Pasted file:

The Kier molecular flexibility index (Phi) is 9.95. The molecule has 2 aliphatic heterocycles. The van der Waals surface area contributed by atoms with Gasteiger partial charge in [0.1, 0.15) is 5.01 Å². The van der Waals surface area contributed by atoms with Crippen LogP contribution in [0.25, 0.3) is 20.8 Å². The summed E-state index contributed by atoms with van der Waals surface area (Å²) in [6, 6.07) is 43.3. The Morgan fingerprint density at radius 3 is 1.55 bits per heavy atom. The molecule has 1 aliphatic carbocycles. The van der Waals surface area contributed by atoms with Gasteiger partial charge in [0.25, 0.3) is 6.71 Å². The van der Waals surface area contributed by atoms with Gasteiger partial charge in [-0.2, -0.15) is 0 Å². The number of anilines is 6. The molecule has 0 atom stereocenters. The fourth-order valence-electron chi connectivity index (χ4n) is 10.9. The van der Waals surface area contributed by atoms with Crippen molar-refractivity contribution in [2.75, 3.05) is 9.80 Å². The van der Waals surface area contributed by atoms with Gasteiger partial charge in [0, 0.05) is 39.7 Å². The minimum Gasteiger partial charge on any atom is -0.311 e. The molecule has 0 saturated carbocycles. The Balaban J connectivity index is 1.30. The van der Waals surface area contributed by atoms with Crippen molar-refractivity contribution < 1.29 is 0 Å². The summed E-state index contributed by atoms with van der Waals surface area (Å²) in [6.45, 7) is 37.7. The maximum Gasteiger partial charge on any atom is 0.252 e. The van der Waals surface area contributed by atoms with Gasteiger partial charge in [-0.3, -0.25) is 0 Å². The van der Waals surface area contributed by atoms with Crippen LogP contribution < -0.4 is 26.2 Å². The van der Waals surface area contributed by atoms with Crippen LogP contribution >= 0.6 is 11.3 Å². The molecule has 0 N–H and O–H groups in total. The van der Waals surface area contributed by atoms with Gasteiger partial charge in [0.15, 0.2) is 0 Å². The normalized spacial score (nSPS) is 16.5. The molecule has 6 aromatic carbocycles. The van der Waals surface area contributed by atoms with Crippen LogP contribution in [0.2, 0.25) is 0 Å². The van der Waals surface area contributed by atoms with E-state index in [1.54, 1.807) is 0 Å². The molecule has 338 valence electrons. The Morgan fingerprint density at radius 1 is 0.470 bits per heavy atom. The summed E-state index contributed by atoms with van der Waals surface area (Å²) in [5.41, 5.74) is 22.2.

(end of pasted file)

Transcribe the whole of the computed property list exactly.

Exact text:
The Kier molecular flexibility index (Phi) is 9.95. The molecule has 2 aliphatic heterocycles. The van der Waals surface area contributed by atoms with Gasteiger partial charge in [0.1, 0.15) is 5.01 Å². The van der Waals surface area contributed by atoms with Crippen LogP contribution in [0.25, 0.3) is 20.8 Å². The summed E-state index contributed by atoms with van der Waals surface area (Å²) in [6, 6.07) is 43.3. The Morgan fingerprint density at radius 3 is 1.55 bits per heavy atom. The molecule has 1 aliphatic carbocycles. The van der Waals surface area contributed by atoms with Gasteiger partial charge in [0.25, 0.3) is 6.71 Å². The van der Waals surface area contributed by atoms with Gasteiger partial charge in [-0.2, -0.15) is 0 Å². The number of anilines is 6. The molecule has 0 atom stereocenters. The fourth-order valence-electron chi connectivity index (χ4n) is 10.9. The van der Waals surface area contributed by atoms with Crippen molar-refractivity contribution in [2.75, 3.05) is 9.80 Å². The van der Waals surface area contributed by atoms with Gasteiger partial charge in [0, 0.05) is 39.7 Å². The minimum Gasteiger partial charge on any atom is -0.311 e. The molecule has 0 saturated carbocycles. The Balaban J connectivity index is 1.30. The van der Waals surface area contributed by atoms with Crippen molar-refractivity contribution < 1.29 is 0 Å². The summed E-state index contributed by atoms with van der Waals surface area (Å²) in [6.45, 7) is 37.7. The maximum Gasteiger partial charge on any atom is 0.252 e. The van der Waals surface area contributed by atoms with Gasteiger partial charge in [-0.3, -0.25) is 0 Å². The van der Waals surface area contributed by atoms with Crippen LogP contribution < -0.4 is 26.2 Å². The van der Waals surface area contributed by atoms with Crippen LogP contribution >= 0.6 is 11.3 Å². The molecule has 0 N–H and O–H groups in total. The van der Waals surface area contributed by atoms with Gasteiger partial charge in [0.15, 0.2) is 0 Å². The normalized spacial score (nSPS) is 16.5. The molecule has 6 aromatic carbocycles. The van der Waals surface area contributed by atoms with Crippen LogP contribution in [0.2, 0.25) is 0 Å². The van der Waals surface area contributed by atoms with E-state index in [1.54, 1.807) is 0 Å². The molecule has 338 valence electrons. The Morgan fingerprint density at radius 1 is 0.470 bits per heavy atom. The summed E-state index contributed by atoms with van der Waals surface area (Å²) in [5.41, 5.74) is 22.2.